From the website of Park's Fly Shop on the banks (near banks) of the Yellowstone River in Gardiner, Montana:
"The most important things to remember about caddis emergences in general are: 1. they usually happen in the afternoon or evening, 2. caddis emerge more energetically than most mayflies, so rises are usually more violent, and 3. emergers and cripples are usually as good or better a bet than adult patterns."
Not sure why, but I was hoping those who have their copy of "Caddisflies" would post this info. I found it in an article by Craig Mathews and John juracek discussing the points in LaFontaine's book"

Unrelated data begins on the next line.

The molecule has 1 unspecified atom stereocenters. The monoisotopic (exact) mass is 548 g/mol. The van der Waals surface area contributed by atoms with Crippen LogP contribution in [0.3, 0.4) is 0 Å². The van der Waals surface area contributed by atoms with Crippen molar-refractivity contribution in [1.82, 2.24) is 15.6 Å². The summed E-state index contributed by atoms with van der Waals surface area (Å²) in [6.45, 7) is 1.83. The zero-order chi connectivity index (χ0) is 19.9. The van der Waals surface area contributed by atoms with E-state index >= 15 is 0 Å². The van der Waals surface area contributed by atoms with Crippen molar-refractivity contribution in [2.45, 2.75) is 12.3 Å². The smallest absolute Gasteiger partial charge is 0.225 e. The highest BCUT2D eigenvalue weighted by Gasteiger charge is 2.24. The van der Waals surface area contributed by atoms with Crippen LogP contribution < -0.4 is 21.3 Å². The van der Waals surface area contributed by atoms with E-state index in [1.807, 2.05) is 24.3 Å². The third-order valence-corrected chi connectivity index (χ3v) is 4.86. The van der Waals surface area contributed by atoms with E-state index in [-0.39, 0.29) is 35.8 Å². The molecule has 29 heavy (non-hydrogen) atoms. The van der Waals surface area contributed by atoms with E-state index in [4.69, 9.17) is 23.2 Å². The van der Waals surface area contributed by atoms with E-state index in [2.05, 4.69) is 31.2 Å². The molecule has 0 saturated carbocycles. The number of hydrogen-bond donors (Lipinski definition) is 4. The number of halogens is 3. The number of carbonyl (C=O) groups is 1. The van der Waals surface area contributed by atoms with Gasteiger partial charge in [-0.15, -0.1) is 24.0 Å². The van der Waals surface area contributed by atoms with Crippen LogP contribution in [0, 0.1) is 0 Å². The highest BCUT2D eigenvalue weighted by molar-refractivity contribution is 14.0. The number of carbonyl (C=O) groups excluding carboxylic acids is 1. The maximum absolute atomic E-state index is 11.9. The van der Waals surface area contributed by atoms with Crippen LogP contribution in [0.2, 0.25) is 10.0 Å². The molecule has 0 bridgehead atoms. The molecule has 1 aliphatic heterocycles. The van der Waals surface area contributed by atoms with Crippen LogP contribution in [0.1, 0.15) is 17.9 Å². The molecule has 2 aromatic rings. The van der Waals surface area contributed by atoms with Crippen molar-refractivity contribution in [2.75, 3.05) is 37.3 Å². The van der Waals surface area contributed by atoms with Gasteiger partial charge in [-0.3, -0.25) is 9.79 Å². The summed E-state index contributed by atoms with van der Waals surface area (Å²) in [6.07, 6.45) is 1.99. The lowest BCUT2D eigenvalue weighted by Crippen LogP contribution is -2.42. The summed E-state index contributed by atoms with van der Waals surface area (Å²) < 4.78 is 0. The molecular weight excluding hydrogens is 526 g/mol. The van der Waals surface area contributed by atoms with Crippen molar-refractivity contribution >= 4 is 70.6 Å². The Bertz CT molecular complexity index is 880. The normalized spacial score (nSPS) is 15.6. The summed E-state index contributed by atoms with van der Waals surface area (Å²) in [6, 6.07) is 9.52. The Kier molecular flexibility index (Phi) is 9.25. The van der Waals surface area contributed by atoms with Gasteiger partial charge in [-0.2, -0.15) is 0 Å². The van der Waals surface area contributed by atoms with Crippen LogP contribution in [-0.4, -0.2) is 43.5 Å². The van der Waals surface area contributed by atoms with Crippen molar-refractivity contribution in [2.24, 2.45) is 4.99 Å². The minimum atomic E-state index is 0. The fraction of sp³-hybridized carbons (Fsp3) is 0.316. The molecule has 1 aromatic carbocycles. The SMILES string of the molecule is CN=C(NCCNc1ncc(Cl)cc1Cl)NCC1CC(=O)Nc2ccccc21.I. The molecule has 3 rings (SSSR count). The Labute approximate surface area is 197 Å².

"In his wonderful book “Caddisflies”, Gary LaFontaine notes three signs that indicate when caddis are emerging. First, trout are seen leaping in the air. He maintained this happens when trout chase emerging caddis pupae and the trout’s momentum carries it out of the water.Secondly, there are no caddis on the water. Even during a heavy emergence adults are nearly impossible to see on the surface. Caddis usually emerge and fly off unnoticed."
Thanks to all
Last edited by Byron haugh; 04-28-2012 at 06:58 PM.